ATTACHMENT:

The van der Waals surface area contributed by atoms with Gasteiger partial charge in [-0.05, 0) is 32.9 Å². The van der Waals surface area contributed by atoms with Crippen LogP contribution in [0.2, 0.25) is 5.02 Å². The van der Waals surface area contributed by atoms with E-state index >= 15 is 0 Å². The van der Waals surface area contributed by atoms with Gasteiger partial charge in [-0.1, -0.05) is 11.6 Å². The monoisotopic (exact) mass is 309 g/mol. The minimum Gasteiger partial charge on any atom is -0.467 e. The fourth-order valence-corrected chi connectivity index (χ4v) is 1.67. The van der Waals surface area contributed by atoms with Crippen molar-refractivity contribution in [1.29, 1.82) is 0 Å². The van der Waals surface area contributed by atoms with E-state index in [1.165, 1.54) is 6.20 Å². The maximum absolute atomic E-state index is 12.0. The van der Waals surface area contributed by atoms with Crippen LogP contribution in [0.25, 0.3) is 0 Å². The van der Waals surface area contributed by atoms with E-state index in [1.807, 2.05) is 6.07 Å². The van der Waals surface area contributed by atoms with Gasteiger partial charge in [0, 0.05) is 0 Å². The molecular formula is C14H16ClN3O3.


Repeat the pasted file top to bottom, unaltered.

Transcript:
The van der Waals surface area contributed by atoms with Gasteiger partial charge in [-0.05, 0) is 32.9 Å². The van der Waals surface area contributed by atoms with Crippen LogP contribution in [0.2, 0.25) is 5.02 Å². The van der Waals surface area contributed by atoms with E-state index >= 15 is 0 Å². The van der Waals surface area contributed by atoms with Gasteiger partial charge in [-0.1, -0.05) is 11.6 Å². The monoisotopic (exact) mass is 309 g/mol. The minimum Gasteiger partial charge on any atom is -0.467 e. The fourth-order valence-corrected chi connectivity index (χ4v) is 1.67. The van der Waals surface area contributed by atoms with Crippen molar-refractivity contribution in [1.29, 1.82) is 0 Å². The van der Waals surface area contributed by atoms with E-state index in [1.165, 1.54) is 6.20 Å². The maximum absolute atomic E-state index is 12.0. The van der Waals surface area contributed by atoms with Crippen LogP contribution in [0.25, 0.3) is 0 Å². The van der Waals surface area contributed by atoms with E-state index in [1.807, 2.05) is 6.07 Å². The van der Waals surface area contributed by atoms with Gasteiger partial charge in [0, 0.05) is 0 Å². The molecular formula is C14H16ClN3O3.